UAS are replacing manned platforms on maritime missions

The use of ‘exclusive economic zones’ (EEZ) has become fashionable in recent years. Countries have started to understand the many threats on their maritime natural treasures, and wanted to draw a line that will make it easier to protect them.


In order to protect something that belongs to a country, but is located a good distance from the shore, you need surveillance – persistent surveillance.


Maritime surveillance requirements are demanding specific capabilities and performance, such as mission endurance and flight profiles.


Until recently such missions were performed exclusively by aircraft – some dedicated to the maritime surveillance mission, while others used off-the-shelf transport planes modified for the job. 


These missions typically demand coverage of very wide areas, monitoring extensive maritime traffic, as well as deployment in unexpected conditions in response to emergencies or on search and rescue tasks. 


Therefore, the need for efficient development of a maritime situational picture is critical, enabling the deployment of the few available aerial assets to cover only those areas or targets of significance.


The introduction of unmanned air systems (UAS) is changing this paradigm, removing the limitations that have restricted manned missions while introducing new capabilities which significantly enhance operational flexibility and efficiency of maritime control.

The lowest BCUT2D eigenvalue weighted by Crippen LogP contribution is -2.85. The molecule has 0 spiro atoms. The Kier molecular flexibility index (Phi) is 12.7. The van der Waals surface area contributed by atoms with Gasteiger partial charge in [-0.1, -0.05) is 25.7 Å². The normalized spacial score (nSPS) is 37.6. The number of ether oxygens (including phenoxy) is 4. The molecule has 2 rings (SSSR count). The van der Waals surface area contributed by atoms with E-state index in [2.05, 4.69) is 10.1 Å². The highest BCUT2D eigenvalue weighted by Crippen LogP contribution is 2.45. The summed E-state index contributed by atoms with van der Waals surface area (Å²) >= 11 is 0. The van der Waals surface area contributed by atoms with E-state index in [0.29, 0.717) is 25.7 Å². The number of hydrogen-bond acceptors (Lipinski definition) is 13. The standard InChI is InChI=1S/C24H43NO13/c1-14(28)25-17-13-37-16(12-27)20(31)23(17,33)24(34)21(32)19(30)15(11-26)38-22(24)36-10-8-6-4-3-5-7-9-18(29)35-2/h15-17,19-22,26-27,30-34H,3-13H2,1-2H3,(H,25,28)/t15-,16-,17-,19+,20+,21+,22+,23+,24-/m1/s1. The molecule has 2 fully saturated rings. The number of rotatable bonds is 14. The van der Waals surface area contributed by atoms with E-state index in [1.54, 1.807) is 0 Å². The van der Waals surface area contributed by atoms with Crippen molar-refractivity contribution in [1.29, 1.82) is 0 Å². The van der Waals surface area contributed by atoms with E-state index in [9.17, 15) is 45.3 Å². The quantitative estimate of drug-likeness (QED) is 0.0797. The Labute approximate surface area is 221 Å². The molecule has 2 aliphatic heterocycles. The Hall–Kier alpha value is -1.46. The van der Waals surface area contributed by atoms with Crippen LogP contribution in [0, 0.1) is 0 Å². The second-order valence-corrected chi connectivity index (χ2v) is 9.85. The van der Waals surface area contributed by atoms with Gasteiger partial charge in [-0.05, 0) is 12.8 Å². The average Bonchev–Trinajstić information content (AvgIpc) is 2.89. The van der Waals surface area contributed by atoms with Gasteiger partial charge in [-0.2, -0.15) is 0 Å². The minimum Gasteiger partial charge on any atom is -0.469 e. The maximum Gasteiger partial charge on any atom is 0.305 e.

This capability has become specifically important in recent years, as countries are required to cover growing maritime areas claimed by EEZ. 


These can be located up to 200 nautical miles from a country’s coastline or furthest-away island. In the case of India, for example, such an area covers a huge expanse of the Indian Ocean, bordering Indonesia in the east to Somalia in the west.


A country cannot cover such vast space from its coastal radar stations, nor can it commit manned patrol flights to cover the entire area.


At Aero-India 2013, Israel’s Elbit Systems is introducing its newest and largest UAS, the Hermes-900, in a configuration adapted for maritime missions. This UAS can carry payloads of up to 350kg. 


In the maritime configuration the payload suite includes maritime surveillance radar, an electro-optical multi-sensor payload and electronic surveillance systems. It has the endurance to cover vast ocean areas, redundant line-of-sight and satellite communications links and radio relays – enabling the operator to ‘talk through’ to vessels at sea.


The Israeli company says that the aerodynamic efficiency of the Hermes-900 enables frequent changes in flight profiles, along with visual identification of vessels at sea in addition to the inverse synthetic aperture radar capability. 


Satellite communication enables it to fly to mission areas at extended ranges as far as 1,000 nautical miles from shore.


Elbit also says that a unique capability supported by its command and control systems is the ability to control two UAS simultaneously from a single ground control station, using the redundant data-links. 


This has a significant effect on the assets, manpower and operating cost required, as well as in improving the efficient utilisation of UAS, that can cover a wider area or run dense surveillance patterns.


There are strong indications that UAS are going to replace many of the manned platforms currently used for all types of maritime patrol missions.

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